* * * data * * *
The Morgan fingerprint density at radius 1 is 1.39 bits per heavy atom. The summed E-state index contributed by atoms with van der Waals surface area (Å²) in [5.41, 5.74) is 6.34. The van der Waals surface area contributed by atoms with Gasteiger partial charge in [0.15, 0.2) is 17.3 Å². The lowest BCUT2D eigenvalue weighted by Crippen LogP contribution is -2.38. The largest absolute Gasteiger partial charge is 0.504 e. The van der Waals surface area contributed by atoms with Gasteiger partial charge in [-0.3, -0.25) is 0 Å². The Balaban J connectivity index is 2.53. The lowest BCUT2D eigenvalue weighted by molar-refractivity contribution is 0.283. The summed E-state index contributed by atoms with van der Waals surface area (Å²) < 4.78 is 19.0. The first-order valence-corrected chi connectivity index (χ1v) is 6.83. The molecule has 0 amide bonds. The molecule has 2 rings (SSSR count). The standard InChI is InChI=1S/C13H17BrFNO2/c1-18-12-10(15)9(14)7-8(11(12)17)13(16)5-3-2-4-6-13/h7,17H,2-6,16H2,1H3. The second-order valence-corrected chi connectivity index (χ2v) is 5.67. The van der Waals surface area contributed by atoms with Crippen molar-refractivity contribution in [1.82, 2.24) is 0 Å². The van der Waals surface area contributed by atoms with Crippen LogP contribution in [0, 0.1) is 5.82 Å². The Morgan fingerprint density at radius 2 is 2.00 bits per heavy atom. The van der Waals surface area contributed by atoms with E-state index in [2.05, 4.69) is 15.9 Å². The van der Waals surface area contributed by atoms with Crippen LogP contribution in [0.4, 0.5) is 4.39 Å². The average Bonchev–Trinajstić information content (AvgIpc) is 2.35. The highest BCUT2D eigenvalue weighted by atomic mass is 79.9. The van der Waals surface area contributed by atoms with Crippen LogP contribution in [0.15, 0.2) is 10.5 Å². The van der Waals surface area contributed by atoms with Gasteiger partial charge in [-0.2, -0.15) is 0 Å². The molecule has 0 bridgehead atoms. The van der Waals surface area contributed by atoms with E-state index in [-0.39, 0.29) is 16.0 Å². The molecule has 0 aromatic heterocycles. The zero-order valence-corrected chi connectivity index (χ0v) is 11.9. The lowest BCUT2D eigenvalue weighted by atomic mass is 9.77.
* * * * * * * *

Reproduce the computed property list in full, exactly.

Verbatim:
The Morgan fingerprint density at radius 1 is 1.39 bits per heavy atom. The summed E-state index contributed by atoms with van der Waals surface area (Å²) in [5.41, 5.74) is 6.34. The van der Waals surface area contributed by atoms with Gasteiger partial charge in [0.15, 0.2) is 17.3 Å². The lowest BCUT2D eigenvalue weighted by Crippen LogP contribution is -2.38. The largest absolute Gasteiger partial charge is 0.504 e. The van der Waals surface area contributed by atoms with Gasteiger partial charge in [-0.3, -0.25) is 0 Å². The Balaban J connectivity index is 2.53. The lowest BCUT2D eigenvalue weighted by molar-refractivity contribution is 0.283. The summed E-state index contributed by atoms with van der Waals surface area (Å²) < 4.78 is 19.0. The first-order valence-corrected chi connectivity index (χ1v) is 6.83. The molecule has 0 amide bonds. The molecule has 2 rings (SSSR count). The standard InChI is InChI=1S/C13H17BrFNO2/c1-18-12-10(15)9(14)7-8(11(12)17)13(16)5-3-2-4-6-13/h7,17H,2-6,16H2,1H3. The second-order valence-corrected chi connectivity index (χ2v) is 5.67. The van der Waals surface area contributed by atoms with Crippen molar-refractivity contribution in [1.82, 2.24) is 0 Å². The van der Waals surface area contributed by atoms with Crippen LogP contribution in [0, 0.1) is 5.82 Å². The Morgan fingerprint density at radius 2 is 2.00 bits per heavy atom. The van der Waals surface area contributed by atoms with E-state index in [2.05, 4.69) is 15.9 Å². The van der Waals surface area contributed by atoms with Crippen LogP contribution in [0.4, 0.5) is 4.39 Å². The average Bonchev–Trinajstić information content (AvgIpc) is 2.35. The highest BCUT2D eigenvalue weighted by atomic mass is 79.9. The van der Waals surface area contributed by atoms with Crippen LogP contribution in [0.15, 0.2) is 10.5 Å². The van der Waals surface area contributed by atoms with Gasteiger partial charge in [-0.2, -0.15) is 0 Å². The molecule has 0 bridgehead atoms. The van der Waals surface area contributed by atoms with E-state index in [-0.39, 0.29) is 16.0 Å². The molecule has 0 aromatic heterocycles. The zero-order valence-corrected chi connectivity index (χ0v) is 11.9. The lowest BCUT2D eigenvalue weighted by atomic mass is 9.77.